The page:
I had avoided this book for awhile because the first two times I tried reading it I couldn’t get past the first chapter. I stuck with it this time, and I ended really liking it. The reason the first chapter was, and still is a hang up is that Tommy and Tuppence, two best friends reuniting after the war who decide to start an adventure for hire (sort of underworld factota), speak initially in what I think is Agatha Christie playfully mocking post-war slang. It’s like trying to have a conversation with Bertie Wooster in that way. So it became something to work past. Once you do, the rest of the story is a delight. As they are discussing their plans to form a “joint-venture” they are approached by a man who tells them he has a job and to meet him the following day. Tuppence goes, and when he asks her name, she tells him “Jane Finn,” a name she thinks she pulls out of nowhere. He is aghast, demands where she learned that name, and tries to pay her off. When she tells Tommy about it, he tells her that name was one he overheard the day before and told her about, but she must have forgotten it. So they advertise in the paper about Jane Finn and are approached by a British spy boss and an American both looking for Jane Finn. They find out she is someone aboard the Lusitania who was given a packet from a spy before the ship went down. He died, and she disappeared and now years later, multiple factions are looking for those secret document.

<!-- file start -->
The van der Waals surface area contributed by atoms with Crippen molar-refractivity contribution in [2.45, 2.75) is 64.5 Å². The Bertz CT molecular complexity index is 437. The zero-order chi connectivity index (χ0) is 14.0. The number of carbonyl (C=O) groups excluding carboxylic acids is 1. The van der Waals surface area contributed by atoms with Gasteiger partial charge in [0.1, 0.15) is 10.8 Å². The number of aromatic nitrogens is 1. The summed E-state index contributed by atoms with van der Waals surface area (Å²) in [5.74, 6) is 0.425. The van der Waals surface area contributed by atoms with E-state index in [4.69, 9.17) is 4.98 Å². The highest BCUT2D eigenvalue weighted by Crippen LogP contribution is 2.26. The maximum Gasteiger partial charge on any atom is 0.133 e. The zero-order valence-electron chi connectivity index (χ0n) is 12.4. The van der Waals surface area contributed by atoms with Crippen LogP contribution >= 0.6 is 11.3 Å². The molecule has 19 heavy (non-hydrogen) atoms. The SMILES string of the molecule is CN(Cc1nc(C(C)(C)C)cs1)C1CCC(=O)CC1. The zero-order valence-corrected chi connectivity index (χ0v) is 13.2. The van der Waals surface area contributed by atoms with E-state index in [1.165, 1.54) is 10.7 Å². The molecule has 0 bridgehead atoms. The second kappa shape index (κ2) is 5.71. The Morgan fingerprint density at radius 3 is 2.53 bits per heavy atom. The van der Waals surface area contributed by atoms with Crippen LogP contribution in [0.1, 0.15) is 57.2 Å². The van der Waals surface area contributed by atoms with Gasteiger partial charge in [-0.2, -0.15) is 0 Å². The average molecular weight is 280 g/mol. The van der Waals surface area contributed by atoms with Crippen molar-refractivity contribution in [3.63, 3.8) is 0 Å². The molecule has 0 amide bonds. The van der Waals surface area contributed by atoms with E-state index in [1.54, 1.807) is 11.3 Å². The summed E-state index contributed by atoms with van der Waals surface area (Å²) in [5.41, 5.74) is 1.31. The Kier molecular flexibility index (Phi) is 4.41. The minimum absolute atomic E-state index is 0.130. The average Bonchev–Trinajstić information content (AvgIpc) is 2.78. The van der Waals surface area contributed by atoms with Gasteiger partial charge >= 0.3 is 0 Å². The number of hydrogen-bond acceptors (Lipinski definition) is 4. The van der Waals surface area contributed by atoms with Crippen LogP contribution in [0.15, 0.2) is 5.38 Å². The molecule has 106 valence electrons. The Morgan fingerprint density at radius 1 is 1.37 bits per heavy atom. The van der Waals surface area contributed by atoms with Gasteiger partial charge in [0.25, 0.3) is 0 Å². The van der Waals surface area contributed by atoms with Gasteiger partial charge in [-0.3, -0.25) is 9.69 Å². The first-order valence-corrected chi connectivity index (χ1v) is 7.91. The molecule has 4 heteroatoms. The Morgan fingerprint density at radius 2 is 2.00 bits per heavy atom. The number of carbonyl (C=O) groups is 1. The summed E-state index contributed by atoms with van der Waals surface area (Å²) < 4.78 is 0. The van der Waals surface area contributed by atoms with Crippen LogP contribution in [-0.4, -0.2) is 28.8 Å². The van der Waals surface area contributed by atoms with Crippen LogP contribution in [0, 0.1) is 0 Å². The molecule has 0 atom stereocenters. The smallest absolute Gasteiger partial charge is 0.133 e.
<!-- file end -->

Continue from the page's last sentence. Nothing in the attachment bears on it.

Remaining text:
Anyway! It all goes from there. The book is a lot of fun, and especially compared to the other early works of Christie, really well and fully fleshed out as a novel, something she sometimes doesn’t achieve. I am now more excited to check out the other Tommy and Tuppence books.